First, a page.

For many, the aspects of research at the Large Hadron Collider that inspire wonder are the very same that cast it as intellectually remote: ambitious aims about understanding our universe, a giant circular machine in the European underground, mammoth detectors that tower over us like cathedrals.
The power of art lies in the way it bridges the gap between wonder and understanding, says particle physicist and artist Michael Hoch, founder and driving force behind the outreach initiative [email protected]. Through the creation and consumption of art inspired by the CMS experiment at the LHC, the public and scientific community approach each other in novel ways, allowing one party to better relate to the other and demystifying the science in the process.
“Art can transport information, but it has an additional layer—a way of allowing human beings to get in touch with each other,” says Hoch, who has worked as a scientist on CMS since 2007. “It can reach people who might not be interested in a typical science presentation. They might not feel smart enough, they might be afraid to be wrong. But with art, you cannot be wrong. It’s a personal reflection.”
As the hub for the United States’ participation in the CMS experiment, Fermilab, located outside Chicago, is currently showing the [email protected] exhibit in the Fermilab Art Gallery. Organized by Fermilab Art Gallery curator Georgia Schwender, the exhibit coincides with the restart of the LHC, which recently fired up again after a two-year break for upgrades. The exhibit is not only a celebration of the LHC restart, it also aims to create connections between artists and CMS physicists in the United States.
Each artist in the Fermilab exhibit collaborated with a CMS scientist in researching his or her work. Emphasizing the collaborative nature of the exhibit, the artwork title cards display both the name of the artist and the collaborating scientist. Drawing on their interactions, the artists created pieces that invite the viewer to see the experiment—the science, the instruments and the people behind it—with new eyes.
Likewise, scientists get a chance to see how others view their search through unfathomably tiny shards of matter to solve the universe’s mysteries.
“We work with creative people who come up with creative products that as scientists we may never have thought of, expressing our topic in a new way,” Hoch says. “If we can work with people to create different viewpoints on our topic, then we gain a lot.”
That spirit extends to young art students in Fermilab’s backyard. During one intense day at Fermilab in February, Hoch interacted with students from four local high schools. As part of this student outreach effort, called Science&[email protected], the students also learned from Fermilab scientists about what it’s like to work in the world of particle physics and about their own paintings and photographs. And with artist participants in the exhibit, students discussed translating hard-to-picture phenomena into something tangible.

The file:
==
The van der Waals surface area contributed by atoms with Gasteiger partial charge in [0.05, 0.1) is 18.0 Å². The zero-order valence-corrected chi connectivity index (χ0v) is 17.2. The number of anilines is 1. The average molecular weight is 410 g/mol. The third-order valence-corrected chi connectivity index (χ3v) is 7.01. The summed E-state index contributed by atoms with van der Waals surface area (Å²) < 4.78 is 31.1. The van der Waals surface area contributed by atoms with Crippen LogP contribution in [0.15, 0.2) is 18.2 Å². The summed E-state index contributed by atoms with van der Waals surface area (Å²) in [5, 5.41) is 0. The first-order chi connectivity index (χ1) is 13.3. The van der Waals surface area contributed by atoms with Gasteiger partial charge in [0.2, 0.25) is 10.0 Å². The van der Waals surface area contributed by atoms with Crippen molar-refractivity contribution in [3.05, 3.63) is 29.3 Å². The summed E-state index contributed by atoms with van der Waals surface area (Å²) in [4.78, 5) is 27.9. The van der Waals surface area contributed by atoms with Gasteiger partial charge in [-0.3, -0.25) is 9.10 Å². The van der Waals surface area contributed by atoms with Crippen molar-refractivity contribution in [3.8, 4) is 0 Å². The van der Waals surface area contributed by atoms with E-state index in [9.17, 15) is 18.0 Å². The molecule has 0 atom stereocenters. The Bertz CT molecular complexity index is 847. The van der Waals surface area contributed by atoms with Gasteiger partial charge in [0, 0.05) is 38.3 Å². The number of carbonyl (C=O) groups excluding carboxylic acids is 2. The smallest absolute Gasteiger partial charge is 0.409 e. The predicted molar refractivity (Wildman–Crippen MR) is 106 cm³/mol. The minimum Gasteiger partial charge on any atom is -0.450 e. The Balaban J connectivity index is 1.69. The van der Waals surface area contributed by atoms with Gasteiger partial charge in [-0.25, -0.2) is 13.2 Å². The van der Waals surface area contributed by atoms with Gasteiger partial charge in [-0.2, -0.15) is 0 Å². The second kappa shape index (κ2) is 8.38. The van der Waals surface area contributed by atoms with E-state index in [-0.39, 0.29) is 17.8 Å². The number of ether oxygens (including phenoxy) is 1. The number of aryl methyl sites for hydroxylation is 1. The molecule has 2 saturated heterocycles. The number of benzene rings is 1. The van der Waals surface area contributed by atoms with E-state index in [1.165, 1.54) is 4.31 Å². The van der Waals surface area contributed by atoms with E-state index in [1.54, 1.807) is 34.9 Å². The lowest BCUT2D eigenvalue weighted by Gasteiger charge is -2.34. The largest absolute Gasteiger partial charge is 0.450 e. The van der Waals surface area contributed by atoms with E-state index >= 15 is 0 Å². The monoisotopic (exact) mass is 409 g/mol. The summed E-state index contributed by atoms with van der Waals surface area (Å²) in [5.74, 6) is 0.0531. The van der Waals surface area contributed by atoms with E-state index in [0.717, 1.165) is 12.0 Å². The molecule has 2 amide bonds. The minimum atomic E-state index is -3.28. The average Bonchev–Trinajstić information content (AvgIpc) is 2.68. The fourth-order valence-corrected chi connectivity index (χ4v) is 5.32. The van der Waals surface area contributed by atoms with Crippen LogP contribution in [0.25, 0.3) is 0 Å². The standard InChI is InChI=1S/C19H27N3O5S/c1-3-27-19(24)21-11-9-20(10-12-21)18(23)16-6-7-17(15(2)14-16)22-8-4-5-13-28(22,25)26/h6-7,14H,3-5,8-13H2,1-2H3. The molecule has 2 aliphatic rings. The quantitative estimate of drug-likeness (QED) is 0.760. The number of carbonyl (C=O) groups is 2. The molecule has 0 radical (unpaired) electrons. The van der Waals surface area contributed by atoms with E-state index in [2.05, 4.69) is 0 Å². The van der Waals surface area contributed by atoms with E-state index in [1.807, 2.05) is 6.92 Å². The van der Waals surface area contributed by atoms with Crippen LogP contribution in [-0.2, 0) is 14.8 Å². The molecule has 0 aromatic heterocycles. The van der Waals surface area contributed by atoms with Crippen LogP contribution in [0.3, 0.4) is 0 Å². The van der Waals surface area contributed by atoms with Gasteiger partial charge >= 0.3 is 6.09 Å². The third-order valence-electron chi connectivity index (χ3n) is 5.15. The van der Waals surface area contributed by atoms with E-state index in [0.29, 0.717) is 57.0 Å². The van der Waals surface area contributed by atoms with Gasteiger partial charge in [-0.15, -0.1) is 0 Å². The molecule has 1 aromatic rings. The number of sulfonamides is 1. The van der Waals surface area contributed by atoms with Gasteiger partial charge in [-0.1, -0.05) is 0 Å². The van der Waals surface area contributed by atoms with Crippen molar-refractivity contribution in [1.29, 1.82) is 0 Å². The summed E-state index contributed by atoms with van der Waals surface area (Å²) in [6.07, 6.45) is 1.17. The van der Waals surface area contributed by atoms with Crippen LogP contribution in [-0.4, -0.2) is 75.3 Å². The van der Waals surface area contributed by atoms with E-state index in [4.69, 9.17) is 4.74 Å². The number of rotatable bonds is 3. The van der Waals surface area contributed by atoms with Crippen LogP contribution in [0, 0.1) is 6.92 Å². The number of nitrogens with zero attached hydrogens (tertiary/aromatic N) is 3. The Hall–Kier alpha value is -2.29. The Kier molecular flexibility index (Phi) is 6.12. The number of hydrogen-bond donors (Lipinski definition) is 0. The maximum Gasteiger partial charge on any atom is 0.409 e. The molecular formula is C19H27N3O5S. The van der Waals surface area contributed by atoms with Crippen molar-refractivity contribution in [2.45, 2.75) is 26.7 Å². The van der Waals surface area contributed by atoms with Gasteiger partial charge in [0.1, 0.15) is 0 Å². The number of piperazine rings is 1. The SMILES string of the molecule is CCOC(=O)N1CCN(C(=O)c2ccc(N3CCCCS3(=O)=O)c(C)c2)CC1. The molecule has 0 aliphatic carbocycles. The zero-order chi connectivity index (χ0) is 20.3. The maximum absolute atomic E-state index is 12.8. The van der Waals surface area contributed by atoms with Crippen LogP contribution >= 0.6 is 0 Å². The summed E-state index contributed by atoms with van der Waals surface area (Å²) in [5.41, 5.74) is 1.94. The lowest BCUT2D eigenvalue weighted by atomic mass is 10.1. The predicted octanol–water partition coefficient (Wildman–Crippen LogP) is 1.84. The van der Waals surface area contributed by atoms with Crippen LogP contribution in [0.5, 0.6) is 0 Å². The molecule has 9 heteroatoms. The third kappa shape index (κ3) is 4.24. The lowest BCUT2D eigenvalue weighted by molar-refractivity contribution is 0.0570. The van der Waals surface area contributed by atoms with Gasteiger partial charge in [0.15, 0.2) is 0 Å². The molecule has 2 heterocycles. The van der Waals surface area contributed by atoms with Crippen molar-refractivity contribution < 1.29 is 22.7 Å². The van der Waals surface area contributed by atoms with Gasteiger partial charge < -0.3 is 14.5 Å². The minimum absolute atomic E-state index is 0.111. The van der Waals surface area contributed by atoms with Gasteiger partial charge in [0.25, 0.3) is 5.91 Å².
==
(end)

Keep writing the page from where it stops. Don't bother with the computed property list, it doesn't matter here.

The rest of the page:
The students were then given an assignment: Create a piece of art based on what they learned about Fermilab and CMS.
Through Science&[email protected], Fermilab caught hold of the imaginations of students who don’t typically visit the laboratory: non-science students, says Fermilab docent Anne Mary Teichert, who organized the effort.
“It was an amazing opportunity. Students were able to push themselves in ways they hadn’t before due to CMS’s generous contribution of funds for art supplies,” she says. “It was intense from the word ‘go.’”
The students’ work sessions resulted in a display of artwork at Water Street Studios in the nearby town of Batavia, Illinois.
“Their artwork reveals not just an abstract understanding—there’s a human dimension,” Teichert says. “They portray how physics resonates with their lives. There’s warmth and thoughtfulness there, and the connections they made were very interesting.”
Student Brandon Shimkus created a cube-shaped sculpture in which each side represents a different area of particle physics, from those we understand well to those for which we have some information but don’t fully grasp, such as dark matter.
“We were given so much information about things we never think about in that kind of way—and then we had to get our information together and make or paint something,” Shimkus says. “It was a challenge to create these things based on ideas you could barely understand on your own—but a fun challenge. If I could do it again, I would, hundreds of times.”
Science&[email protected] has hosted 10 workshops, and the [email protected] exhibit has shown at 25 venues around the world. The programs benefit from the fact that the CMS detector itself—a four-story-high device of intricate symmetry—is as visually fetching as it is a technological masterpiece. A life-size picture of the instrument by Hoch and CERN photographer Maximilien Brice is the centerpiece of Fermilab’s [email protected] exhibit.
“Enlarging our CMS collaboration with art institutions and engaging artists, we gain a few points for free,” Hoch says. “And we want to fascinate the students with what we’re doing because this concerns them. They can open their eyes and see what we’re doing here is not just something far away—it’s taking place here in their neighborhood. And they are the next generation of us.”